US Secretary of State John Kerry has not issued any certificate to the Congress on the progress made by Pakistan in taking action against terrorist groups, his spokesperson has said.
Neither has the US State Department made any recent notification to the Congress under the Kerry-Lugar-Berman bill for release of American aid to Pakistan.
It was way back in 2013 that the State Department had notified the Congress about disbursement of aid to Pakistan and for this the Secretary of State had used the "national interest waiver" and not the certification requirement.
In fact, no aid has been disbursed to Pakistan under the Kerry-Luger-Berman in recent past, US State Department Spokesperson Jen Psaki told reporters at her daily news conference.
However, she quickly added that there are a number of ways under which the US provides financial aid to Pakistan.
"Congress has not been notified of the request. Congress has not approved of any request (of aid to Pakistan under Kerry Lugar Berman Bill)," Psaki told reporters at her daily news conference.
In the past, the "national interest waiver" has been used to provide congressional-mandated aid to Pakistan, she said, adding that no certification has been issued with regard to progress made by Pakistan in taking action against terrorist networks.
"A (national interest) waiver was used instead of certification (in 2013)," Psaki said in response to a question.
Not issuing certificate to Congress on Pakistan's counter-terrorism measures, she noted, does not mean that progress has not been made.
She was responding to questions about reports that Kerry has issued a certification to Pakistan on its counter-terrorism
"The facts are: Congress has not been notified of a request. Congress has not approved a request. I think in some of the reporting it also suggested this implied an approval of progress made (by Pakistan in war against terrorism)," Psaki said.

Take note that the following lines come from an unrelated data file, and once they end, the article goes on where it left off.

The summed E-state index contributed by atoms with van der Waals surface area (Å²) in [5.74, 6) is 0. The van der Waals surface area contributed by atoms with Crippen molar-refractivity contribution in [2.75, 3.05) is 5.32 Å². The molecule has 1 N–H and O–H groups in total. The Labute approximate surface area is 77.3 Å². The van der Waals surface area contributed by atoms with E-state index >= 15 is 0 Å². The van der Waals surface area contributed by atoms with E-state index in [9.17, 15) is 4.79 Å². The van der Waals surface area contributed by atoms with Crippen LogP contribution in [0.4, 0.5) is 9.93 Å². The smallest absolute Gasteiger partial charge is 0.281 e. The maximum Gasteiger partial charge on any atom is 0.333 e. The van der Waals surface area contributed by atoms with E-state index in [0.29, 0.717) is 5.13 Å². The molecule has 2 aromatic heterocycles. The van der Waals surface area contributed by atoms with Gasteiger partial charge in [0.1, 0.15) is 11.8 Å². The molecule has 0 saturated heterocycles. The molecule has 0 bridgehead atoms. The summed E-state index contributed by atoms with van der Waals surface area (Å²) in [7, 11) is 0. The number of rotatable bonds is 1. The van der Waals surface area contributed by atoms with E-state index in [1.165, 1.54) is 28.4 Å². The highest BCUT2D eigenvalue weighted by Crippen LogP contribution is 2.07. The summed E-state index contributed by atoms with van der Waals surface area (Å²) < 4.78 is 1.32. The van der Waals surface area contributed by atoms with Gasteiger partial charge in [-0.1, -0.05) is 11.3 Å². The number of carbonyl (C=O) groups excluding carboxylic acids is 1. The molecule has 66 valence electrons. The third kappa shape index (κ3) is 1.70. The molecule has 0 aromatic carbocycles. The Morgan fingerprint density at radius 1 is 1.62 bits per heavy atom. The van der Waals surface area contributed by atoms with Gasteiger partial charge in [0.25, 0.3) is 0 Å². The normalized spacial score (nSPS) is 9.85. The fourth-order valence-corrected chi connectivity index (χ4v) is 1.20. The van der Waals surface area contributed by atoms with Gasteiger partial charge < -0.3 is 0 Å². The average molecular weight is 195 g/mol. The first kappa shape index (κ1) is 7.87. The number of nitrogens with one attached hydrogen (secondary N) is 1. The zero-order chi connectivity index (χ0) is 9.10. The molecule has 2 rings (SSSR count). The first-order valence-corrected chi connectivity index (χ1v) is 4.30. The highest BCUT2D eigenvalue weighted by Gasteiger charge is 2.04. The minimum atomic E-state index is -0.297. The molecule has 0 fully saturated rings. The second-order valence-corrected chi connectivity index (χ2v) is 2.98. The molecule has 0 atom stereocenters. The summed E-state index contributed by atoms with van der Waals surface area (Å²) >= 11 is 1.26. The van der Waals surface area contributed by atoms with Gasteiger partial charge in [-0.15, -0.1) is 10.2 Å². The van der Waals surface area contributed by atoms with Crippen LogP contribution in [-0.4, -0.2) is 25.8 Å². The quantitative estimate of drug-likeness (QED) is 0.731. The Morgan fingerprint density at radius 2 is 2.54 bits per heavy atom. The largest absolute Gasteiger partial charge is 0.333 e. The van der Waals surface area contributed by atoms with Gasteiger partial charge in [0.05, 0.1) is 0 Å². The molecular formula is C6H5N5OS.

"In the past, while I'm not going to get ahead of any requests we'll make, and obviously there will be additional funding, I'm sure. But in the past, the Department of State has employed the national interest waiver provided for in legislation in part because all the criteria that is required to be met hasn't been met. We obviously have that ability in the future as well," she said.
The last review made under the Kerry-Luger-Berman bill with regard to Pakistani counter-terrorism cooperation was in 2013.
"A waiver was used in lieu of certification," Psaki said.
She also refuted a recent Pakistan finance ministry statement that State Department has notified the Congress of a $532 million assistance package for Pakistan with its break up being given for different sectors like energy, defence against terrorism, economic growth, community building, education and health.
The statement was issued following a meeting US Ambassador to Pakistan Richard G Olson had with the Pakistan Finance Minister Ishaq Dar.
"Congress hasn't been notified of a new funding -- amount of funding, and they haven't approved funding. There hasn't been a new amount of funding notified to Congress. So, no," she said in response to a question on the statement issued by the Pakistan finance ministry.